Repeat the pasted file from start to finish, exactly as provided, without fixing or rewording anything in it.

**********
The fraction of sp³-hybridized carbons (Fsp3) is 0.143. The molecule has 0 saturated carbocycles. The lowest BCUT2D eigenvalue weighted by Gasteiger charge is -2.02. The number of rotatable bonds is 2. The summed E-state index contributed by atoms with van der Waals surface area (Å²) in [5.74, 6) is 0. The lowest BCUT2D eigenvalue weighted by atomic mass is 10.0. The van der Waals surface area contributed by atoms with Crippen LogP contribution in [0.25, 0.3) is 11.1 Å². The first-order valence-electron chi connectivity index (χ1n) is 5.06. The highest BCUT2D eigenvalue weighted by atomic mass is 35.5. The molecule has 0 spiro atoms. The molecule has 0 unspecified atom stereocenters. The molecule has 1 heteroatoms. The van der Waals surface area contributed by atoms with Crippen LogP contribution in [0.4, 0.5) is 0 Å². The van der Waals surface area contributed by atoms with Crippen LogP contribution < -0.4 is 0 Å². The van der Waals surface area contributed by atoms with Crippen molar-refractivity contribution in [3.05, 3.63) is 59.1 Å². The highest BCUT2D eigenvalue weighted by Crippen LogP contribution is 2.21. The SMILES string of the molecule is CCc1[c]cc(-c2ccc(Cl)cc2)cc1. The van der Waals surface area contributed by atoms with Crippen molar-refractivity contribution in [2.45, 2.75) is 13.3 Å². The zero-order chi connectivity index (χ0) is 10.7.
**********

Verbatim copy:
The fraction of sp³-hybridized carbons (Fsp3) is 0.143. The molecule has 0 saturated carbocycles. The lowest BCUT2D eigenvalue weighted by Gasteiger charge is -2.02. The number of rotatable bonds is 2. The summed E-state index contributed by atoms with van der Waals surface area (Å²) in [5.74, 6) is 0. The lowest BCUT2D eigenvalue weighted by atomic mass is 10.0. The van der Waals surface area contributed by atoms with Crippen LogP contribution in [0.25, 0.3) is 11.1 Å². The first-order valence-electron chi connectivity index (χ1n) is 5.06. The highest BCUT2D eigenvalue weighted by atomic mass is 35.5. The molecule has 0 spiro atoms. The molecule has 0 unspecified atom stereocenters. The molecule has 1 heteroatoms. The van der Waals surface area contributed by atoms with Crippen LogP contribution in [0.4, 0.5) is 0 Å². The van der Waals surface area contributed by atoms with Crippen LogP contribution < -0.4 is 0 Å². The van der Waals surface area contributed by atoms with Crippen molar-refractivity contribution in [3.05, 3.63) is 59.1 Å². The highest BCUT2D eigenvalue weighted by Crippen LogP contribution is 2.21. The SMILES string of the molecule is CCc1[c]cc(-c2ccc(Cl)cc2)cc1. The van der Waals surface area contributed by atoms with Crippen molar-refractivity contribution in [2.45, 2.75) is 13.3 Å². The zero-order chi connectivity index (χ0) is 10.7.